Copper Creek Trail, Kings Canyon CA

Kings Canyon National Park, California
 
The following is a hike discussed in detail by Riley Smith on his new audiocast, Broken Laces: A Hiker’s Podcast.

 

Subscribe here, or find on your favorite podcast provider (iTunes, Spotify, Stitcher, etc.). 
Alternatively you can listen on Podbean.
 
Most who arrive at Roads End Ranger Station  in Kings Canyon National Park end up doing the popular Rae Lakes loop, which in of itself, is an amazing Sierra Nevada trail.
For a more strenuous and less-traveled hike, head to the Copper Creek trailhead.

 

This is not a day-hike.  You’ll put the effort in at the beginning to enjoy near solitude, granite crag, and alpine lakes at every turn.  To start, the ascent is steep. You spend the first 7.5 miles climbing 6,000 feet, gaining great views of the valley below (including the Sphinx) until you reach the Lip.  At that point, feel free to go off trail and find a campsite at a nearby lake (ex. Grouse Lake). You just did the hard part!

 

Now, you can use this as a basecamp, because you have several day hikes available. Spend some time at Granite Lake perched on its own plateau, or follow the ridge line along Goat Crest and across several glacial alpine lakes.  Bring your favorite route-finding devices and skills as you can truly make your own adventure at 10,000+ feet. At this point, you may not see anyone, so soak your feet in a lake, go for a swim, or just enjoy the serene landscapes that the Sierras provide.

 

Should you want to make a loop of it, you can pick up basecamp and finish out Kennedy Canyon, where you’ll end up back at Cedar Grove Village. You’ll be several miles away from your car, so either be comfortable with hitchhiking, or have two cars available to shuttle yourself from trailhead to trailhead.

 

For the full story on how two intermediate hikers prepared for this hike and how they tackled this trail, listen to Broken Lacesepisode 1 on iTunes, Spotify, Stitcher, or you favorite podcast provider.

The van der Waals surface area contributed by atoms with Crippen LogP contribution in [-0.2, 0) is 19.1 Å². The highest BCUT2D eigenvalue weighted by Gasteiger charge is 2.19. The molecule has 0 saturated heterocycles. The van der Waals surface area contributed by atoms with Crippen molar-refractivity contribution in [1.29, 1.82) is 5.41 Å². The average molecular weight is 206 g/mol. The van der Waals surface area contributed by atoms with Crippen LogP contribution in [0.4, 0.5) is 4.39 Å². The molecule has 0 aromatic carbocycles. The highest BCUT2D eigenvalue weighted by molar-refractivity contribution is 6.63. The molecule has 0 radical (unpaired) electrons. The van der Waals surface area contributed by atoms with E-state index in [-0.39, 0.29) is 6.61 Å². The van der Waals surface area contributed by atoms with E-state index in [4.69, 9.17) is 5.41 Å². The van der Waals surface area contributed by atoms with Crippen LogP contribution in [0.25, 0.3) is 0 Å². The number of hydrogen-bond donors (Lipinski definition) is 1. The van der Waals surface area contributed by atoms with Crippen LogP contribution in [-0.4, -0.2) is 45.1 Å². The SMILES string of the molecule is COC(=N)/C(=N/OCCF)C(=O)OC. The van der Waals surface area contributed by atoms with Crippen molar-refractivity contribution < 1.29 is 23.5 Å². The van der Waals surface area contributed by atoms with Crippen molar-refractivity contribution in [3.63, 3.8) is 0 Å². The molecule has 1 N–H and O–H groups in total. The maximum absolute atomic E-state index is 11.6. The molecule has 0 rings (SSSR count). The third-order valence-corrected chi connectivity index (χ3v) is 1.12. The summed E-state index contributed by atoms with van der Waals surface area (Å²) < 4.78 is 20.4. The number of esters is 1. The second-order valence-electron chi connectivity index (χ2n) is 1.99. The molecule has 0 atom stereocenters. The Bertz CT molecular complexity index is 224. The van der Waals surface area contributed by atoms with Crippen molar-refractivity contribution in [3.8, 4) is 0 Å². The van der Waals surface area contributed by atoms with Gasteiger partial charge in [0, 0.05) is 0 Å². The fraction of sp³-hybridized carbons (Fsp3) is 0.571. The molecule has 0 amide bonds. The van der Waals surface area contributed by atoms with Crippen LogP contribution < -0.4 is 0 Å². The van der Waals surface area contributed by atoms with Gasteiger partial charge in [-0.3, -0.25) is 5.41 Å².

Palm Springs to Paradise Cafe – day 5

Trip report by BestHike editor Rick McCharles

Day 1 | 2 | 3 | 4 | 5 | 6

Tent sites don’t get much better than this.

Another gorgeous night. No fly. And my broken tent held up for the night on the ridge.

It was windy.

My gear got sooty from the 2013 forest fire burn.

It’s a stark and beautiful landscape.

I LOVE this section of the trail. Every step gorgeous.

Inspired, I left a Summit Stone for a PCT hiker to discover.

I was in a philosophical mood. In camp I was listening to an audio book about a man who lived alone for a year in Patagonia exploring the effects of deep solitude.

Here I left the State Park and entered San Jacinto Wilderness.

A father and son recommended a campsite where they had stayed the previous night. I found it using two popular PCT apps.

That’s Guthook. A paid app that most PCT hikers use.

I also used the free (no longer updated) Halfmile PCT app.

Though hidden from the trail, GPS found the place oft used by rock climbers. I was pleased to find a camp chair and large tarp for keeping my gear clean.

Day 1 | 2 | 3 | 4 | 5 | 6

hike to Lago Windhond, Isla Navarino, Chile

Quite famous in 2019 is the Dientes de Navarino Circuit out of Puerto Williams, Chile.

It’s billed as the most southerly established hike in the world.